Abstract 197: Statin Therapy Is Associated With Higher MTHFR Methylation Levels in a Stroke Cohort
Introduction: Epigenetics refers to changes in gene function that occur by gene methylation, histone modification or RNA mechanisms. Many of these are heritable, but can also be altered by lifestyle and medication. Genome-wide hypomethylation is associated with atherosclerosis and hyperhomocysteinemia, and specific genes can be hyper or hypomethylated in vascular disease. Statins have pleiotropic effects on the vasculature, and may affect DNA methylation.
Hypothesis: The methylation levels of genes implicated in vascular disease are altered by treatment with common cardiovascular medications.
Methods: 189 individuals from a well characterised stroke cohort and controls were included. 44 were established on statin therapy, 49 on aspirin and 28 on an ACE inhibitor. The following genes implicated in vascular disease were investigated: LINE1, SOD3, ALOX15, ERa, MTHFR, PITX2, IFNGR1, TNFa, IL10, and INS. Methylation status was assessed by bisulphite conversion of DNA followed by PCR and pyrosequencing. Each methylation site was analysed individually and mean methylation level across all sites within a gene calculated. Statistical analysis for the effect of drug therapy was based on logistic regression and ANOVA.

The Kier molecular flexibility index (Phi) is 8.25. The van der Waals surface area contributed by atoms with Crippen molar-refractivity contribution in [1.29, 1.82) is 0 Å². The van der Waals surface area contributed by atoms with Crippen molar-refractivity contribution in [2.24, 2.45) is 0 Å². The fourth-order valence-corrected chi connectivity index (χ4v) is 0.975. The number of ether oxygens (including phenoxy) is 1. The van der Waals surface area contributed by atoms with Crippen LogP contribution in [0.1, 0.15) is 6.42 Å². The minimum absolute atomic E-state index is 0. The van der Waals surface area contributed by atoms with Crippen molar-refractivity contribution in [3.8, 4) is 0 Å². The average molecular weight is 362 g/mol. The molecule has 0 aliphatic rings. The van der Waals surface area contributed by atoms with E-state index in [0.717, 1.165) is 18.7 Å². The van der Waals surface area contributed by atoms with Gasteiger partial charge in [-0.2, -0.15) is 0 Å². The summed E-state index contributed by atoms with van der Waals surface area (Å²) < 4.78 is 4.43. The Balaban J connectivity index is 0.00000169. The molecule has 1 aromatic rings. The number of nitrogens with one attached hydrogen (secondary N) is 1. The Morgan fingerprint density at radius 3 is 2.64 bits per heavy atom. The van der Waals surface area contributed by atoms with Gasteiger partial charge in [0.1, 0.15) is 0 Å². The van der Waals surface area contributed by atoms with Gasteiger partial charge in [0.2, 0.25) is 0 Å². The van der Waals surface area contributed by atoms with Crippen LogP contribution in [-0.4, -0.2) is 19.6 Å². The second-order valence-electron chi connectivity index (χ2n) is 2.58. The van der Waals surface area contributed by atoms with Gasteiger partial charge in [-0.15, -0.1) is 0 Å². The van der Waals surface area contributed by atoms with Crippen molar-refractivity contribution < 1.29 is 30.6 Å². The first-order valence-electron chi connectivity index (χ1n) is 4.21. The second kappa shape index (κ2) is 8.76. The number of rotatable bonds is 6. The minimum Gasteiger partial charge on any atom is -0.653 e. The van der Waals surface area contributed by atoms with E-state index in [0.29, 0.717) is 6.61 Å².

Results: One significant association was found: subjects on statin therapy had higher MTHFR methylation levels than those not receiving statin (p=0.002). Statistical analysis adjusted for stroke effect (p=0.025) remained significant. Correction for multiple testing was not performed as the candidate genes are linked in pathways. There was no effect of aspirin or ACE inhibitor on methylation status of any of the genes tested.
Discussion: MTHFR plays an important role in homocysteine and folate metabolism, providing methyl groups for DNA methylation. High levels of homocysteine are a risk factor for cardiovascular disease and there is published evidence that statin therapy results in lower plasma homocysteine levels. This finding requires further investigation in a larger cohort with a defined dose and duration of treatment. If this finding is replicated, there may be value in exploring the mechanisms linking statins, MTHFR methylation and homocysteine levels and the implications for primary and secondary prevention of vascular events.
Author Disclosures: M. MacLeod: None. O. Pogoryelova: None. G. Horgan: None. P. Haggarty: None.
- © 2015 by American Heart Association, Inc.